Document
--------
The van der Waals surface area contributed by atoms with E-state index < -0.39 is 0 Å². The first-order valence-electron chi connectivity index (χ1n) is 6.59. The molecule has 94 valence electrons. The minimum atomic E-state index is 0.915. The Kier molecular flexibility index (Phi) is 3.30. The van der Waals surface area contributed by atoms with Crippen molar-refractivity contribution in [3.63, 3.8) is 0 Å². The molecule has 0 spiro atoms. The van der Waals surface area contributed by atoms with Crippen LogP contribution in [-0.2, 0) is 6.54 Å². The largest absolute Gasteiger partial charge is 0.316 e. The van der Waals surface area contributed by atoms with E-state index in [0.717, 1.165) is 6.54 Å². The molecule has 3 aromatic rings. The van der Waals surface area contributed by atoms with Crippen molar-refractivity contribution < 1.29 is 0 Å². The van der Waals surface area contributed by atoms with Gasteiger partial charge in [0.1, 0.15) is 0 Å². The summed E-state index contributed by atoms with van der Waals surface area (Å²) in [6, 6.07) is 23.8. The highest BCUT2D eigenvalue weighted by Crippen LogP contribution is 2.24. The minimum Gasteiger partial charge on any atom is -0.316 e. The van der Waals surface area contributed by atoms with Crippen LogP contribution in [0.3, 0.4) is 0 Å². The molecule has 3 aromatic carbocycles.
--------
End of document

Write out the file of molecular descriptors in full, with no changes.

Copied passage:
The van der Waals surface area contributed by atoms with E-state index < -0.39 is 0 Å². The first-order valence-electron chi connectivity index (χ1n) is 6.59. The molecule has 94 valence electrons. The minimum atomic E-state index is 0.915. The Kier molecular flexibility index (Phi) is 3.30. The van der Waals surface area contributed by atoms with Crippen molar-refractivity contribution in [3.63, 3.8) is 0 Å². The molecule has 0 spiro atoms. The van der Waals surface area contributed by atoms with Crippen LogP contribution in [-0.2, 0) is 6.54 Å². The largest absolute Gasteiger partial charge is 0.316 e. The van der Waals surface area contributed by atoms with E-state index in [0.717, 1.165) is 6.54 Å². The molecule has 3 aromatic rings. The van der Waals surface area contributed by atoms with Crippen molar-refractivity contribution < 1.29 is 0 Å². The van der Waals surface area contributed by atoms with Gasteiger partial charge in [0.1, 0.15) is 0 Å². The summed E-state index contributed by atoms with van der Waals surface area (Å²) in [6, 6.07) is 23.8. The highest BCUT2D eigenvalue weighted by Crippen LogP contribution is 2.24. The minimum Gasteiger partial charge on any atom is -0.316 e. The van der Waals surface area contributed by atoms with Crippen LogP contribution in [0.3, 0.4) is 0 Å². The molecule has 3 aromatic carbocycles.